After various questions had been answered, it was unanimously resolved that Mr. Lindsay Scott should be asked to furnish the Official Receiver with a detailed account.

At Rouen, the Societe Rouennaise de Messageries Automobiles have purchased several Mathian-Cohendet lorries, for service in the surrounding towns and villages. Motorbuses for the summer have also been acquired, to run between Rouen and Amfreville-laMivoie, with a halt at Saint-Adrien. There are two services daily, with special provision for Sundays and holidays.

Repeat Orders for Lacres.

Among the many repeat orders recently received for Lacre vehicles is one for six for Messrs. Jas. Shoo%red and Company, and orders for one each for The Bon Marche, Brixton, Bentall, of Kingston, and the Civil Service Supply Association. This company has also been favoured with orders for a van to be supplied to the proprietors of the • " Morning Leader," and another to Edison and Swan, Limited.

Roads in Honduras.

The British Consul at Honduras, in his annual report, which has just been issued by the Foreign Office, remarks that the Government's lack of funds makes the rapid repair of the roads a difficult matter. The operations of a number of light motor wagons, which from the beginning of 11906, were run ning on the roads from Tegueigalpha to the Pacific Coast, had to be abandoned, but, as soon as the repairs to the roads are completed, bridges strengthened, and some of the curves in the more mountainous parts reduced, the route will be practicable for large machines, the use of which will revolutionise freight conditions.

Straker Motor Ambulances.

'The chassis on which a motor ambulance body is mounted, as reproduced on this page is one of the 16-2oh.p.,3o-cwt., Straker-Squire, similar to that which was exhibited at the last Olympia Show. These machines are eminently suitable for ambulance vehicles, on account of the silent form of transmission by worm gearing to a live back axle, which is a prominent feature of this model. A reference to the illustration will show that a departure from standard practice has been made in the matter of the emisgion of the exhaust. Instead of being discharged at the back of the vehicle, a pipe is taken up the front, is passed through the canopy, and the exhaust is discharged into the atmosphere quite clear of the body and the patients.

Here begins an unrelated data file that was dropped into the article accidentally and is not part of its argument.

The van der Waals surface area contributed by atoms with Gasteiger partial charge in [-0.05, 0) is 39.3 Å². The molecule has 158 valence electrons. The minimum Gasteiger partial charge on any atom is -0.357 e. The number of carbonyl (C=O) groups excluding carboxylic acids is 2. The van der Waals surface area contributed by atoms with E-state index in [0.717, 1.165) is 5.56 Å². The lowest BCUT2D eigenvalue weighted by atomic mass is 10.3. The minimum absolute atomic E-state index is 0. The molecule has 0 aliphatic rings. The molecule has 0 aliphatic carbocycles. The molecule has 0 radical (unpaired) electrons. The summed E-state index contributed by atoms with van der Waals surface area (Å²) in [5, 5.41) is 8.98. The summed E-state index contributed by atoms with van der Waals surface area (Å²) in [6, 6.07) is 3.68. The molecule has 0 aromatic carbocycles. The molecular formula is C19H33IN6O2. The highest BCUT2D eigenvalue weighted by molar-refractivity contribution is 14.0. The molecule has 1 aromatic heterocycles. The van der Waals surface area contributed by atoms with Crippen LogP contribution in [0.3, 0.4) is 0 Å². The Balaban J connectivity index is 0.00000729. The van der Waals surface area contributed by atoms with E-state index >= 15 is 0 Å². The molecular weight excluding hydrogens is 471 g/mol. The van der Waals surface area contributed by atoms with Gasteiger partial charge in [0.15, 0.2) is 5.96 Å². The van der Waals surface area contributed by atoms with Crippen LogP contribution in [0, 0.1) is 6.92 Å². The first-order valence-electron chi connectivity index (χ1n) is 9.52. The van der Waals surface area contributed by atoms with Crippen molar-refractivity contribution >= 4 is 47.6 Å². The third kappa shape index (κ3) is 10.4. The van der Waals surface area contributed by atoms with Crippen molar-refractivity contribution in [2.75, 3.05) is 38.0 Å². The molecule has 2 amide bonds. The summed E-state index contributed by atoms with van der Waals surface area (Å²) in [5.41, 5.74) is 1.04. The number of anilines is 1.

Dennis Vehicles.

The two-ton Dennis van which is illustrated on this page is one which has recently been delivered to the Bradford Dyers' Association by Dennis Brothers, Limited, of Guildford. This is a repeat order, and the chassis is one of the company's standard type, with a 2oh.p., four-cylinder engine, four-speed gearbox, with direct drive on third speed (the fourth speed being geared up), and, of course, the worm drive which is characteristic of all the vehicles of this maker. On page 329 is another illustration of one of this company's products. This is its latest chassis for motorbuses, chars-à-bancs, or four-ton

lorries. The latter illustration shows the company's new loco-type foot brake, which is fitted at the after end of the new four-speed gearbox. Amongst recent purchasers of Dennis vehicles for passenger and goods transport are Messrs. A. W. Jackson and Sons, of s8 and 59, Hallgate, Doncaster, and Mr. Steadman, of 15, Princes Street, also of Doncaster. "Wellington" Rollers.

The accompanying illustration shows a " Wellington " tractor converted into a road-roller. These machines, which are built by William Foster and Company, Limited, of Wellington Foundry, Lincoln, are becoming iiicreasingly popular with users, and the coinpany is now turning its attention to the road

roller branch, in which a large demand undoubtedly exists for engines of this handy, and practical type, Books Received.

In " The Motor Car and Its Engine," by John Batey (published by T. Fisher Unwin, of Adelphi Terrace, London), the author first gives an elementary explanation of the various functions tlf the petrol engine, and he then proceeds to discuss the nature of the fuel from the chemical and calorific points of -view, after which the carburetter and the process of carburation are carefully considered. The heat problems of the internal-combustion type of motor are of such a complicated nature, that it is not at all surprising that many motor engineers allow themselves to be

guided—to a greater or lesser extent— by rule-of-thumb methods when evolving a new motor. The work of which we arc now writing deals, in a very concise and lucid manner, with the causes which produce such varying effects in the cylinder of a motor; and the book contains a large amount of valuable formuhe and data relating to the properties of gases, the proportions of cylinders, pistons, valves, crank shafts, and flywheels, and to the effects of cylinder shape. The balancing of an engine is also dealt with by the author. It is a very practical treatise for the use of motor engineers and designers, and the price is 55.